The educational quackery that passes for reading instruction in America’s public schools today just suffered another major blow. In a stinging rebuke of the methodology that has handicapped countless millions of Americans for generations, Emily Hanford at NPR hit a home run for the cause of literacy. The question is whether it will make any difference.
The article, headlined “Why Millions Of Kids Can’t Read, And What Better Teaching Can Do About It,” focuses on the public schools in Bethlehem, Pennsylvania. Just a few years ago, only a bit over half of third graders were scoring proficient on the state reading test. Now, about 85 percent of kindergarten children are meeting or exceeding the benchmark literacy score. In some schools, it’s 100 percent.
What changed? The district started teaching teachers how to teach reading the correct way — using phonics and teaching children the relationship between letters and the sounds they represent. As incredible as it might sound to normal people, there are literally professional educators all across America, many with a PhD, who insist this is unneeded or even harmful to children.
Some of the anecdotes shared in the NPR piece illustrate the problem perfectly. At a professional-development day at one of the district’s schools, “teachers were talking about how students should attack words in a story,” Hanford recounted. “When a child came to a word she didn’t know, the teacher would tell her to look at the picture and guess.”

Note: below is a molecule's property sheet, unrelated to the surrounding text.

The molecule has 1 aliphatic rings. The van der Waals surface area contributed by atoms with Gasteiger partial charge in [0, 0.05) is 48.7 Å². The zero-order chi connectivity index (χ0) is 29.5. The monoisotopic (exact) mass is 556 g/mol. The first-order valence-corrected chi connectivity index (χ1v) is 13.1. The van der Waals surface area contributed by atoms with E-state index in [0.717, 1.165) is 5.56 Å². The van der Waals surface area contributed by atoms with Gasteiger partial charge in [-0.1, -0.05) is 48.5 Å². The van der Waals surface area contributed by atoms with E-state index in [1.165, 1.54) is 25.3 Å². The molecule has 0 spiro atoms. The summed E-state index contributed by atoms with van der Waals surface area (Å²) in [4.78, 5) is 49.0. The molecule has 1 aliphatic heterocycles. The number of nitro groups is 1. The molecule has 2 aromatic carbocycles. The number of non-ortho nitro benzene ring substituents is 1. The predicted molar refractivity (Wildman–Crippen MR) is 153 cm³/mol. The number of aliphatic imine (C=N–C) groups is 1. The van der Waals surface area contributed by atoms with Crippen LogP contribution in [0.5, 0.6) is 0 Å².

“The most important thing was for the child to understand the meaning of the story, not the exact words on the page,” she continued. “So, if a kid came to the word ‘horse’ and said ‘house,’ the teacher would say, that’s wrong. But, … if the kid said ‘pony,’ it’d be right because pony and horse mean the same thing.”
Of course, sane people realize this is absolutely bonkers. And yet, this is what passes for “reading instruction” in classrooms all over America. In fact, under Common Core, kindergarten children are mandated to memorize “sight words,” as if the word itself was a symbol, rather than a series of symbols. This causes incalculable damage to a young reader’s ability to read.
The reading crisis goes far beyond Pennsylvania. As the NPR piece points out, less than 40 percent of American children are considered proficient or advanced in reading, and between a third and a fourth cannot even read at a basic level. And that is according to the government’s own test, the National Assessment of Educational Progress. The true numbers are probably even worse.
As The Newman Report reported in October, Hanford was also able to get a piece on this subject published in the New York Times. Unfortunately, though, mere exposure of this dangerous quackery is not enough to protect children from it. In the 1950s, Rudolf Flesch sparked a national uproar with his book, Why Johnny Can’t Read, exposing precisely the same thing. Since then, many more, including the late Dr. Samuel Blumenfeld, have also shined the light on this. And yet it continued.
The reality is that the education establishment knows very well that its “reading” quackery produces illiteracy on an industrial scale. This has been known since the 1840s, when the method was first tried in Boston’s schools under utopian Horace Mann. Somebody, it seems, wants millions of children to be illiterate.
In the end, it is up to parents to ensure that their children learn to read. Parents can do this by protecting their young from the education establishment and ensuring that their children learn to read using systematic, intensive phonics. The science shows that nothing else will do.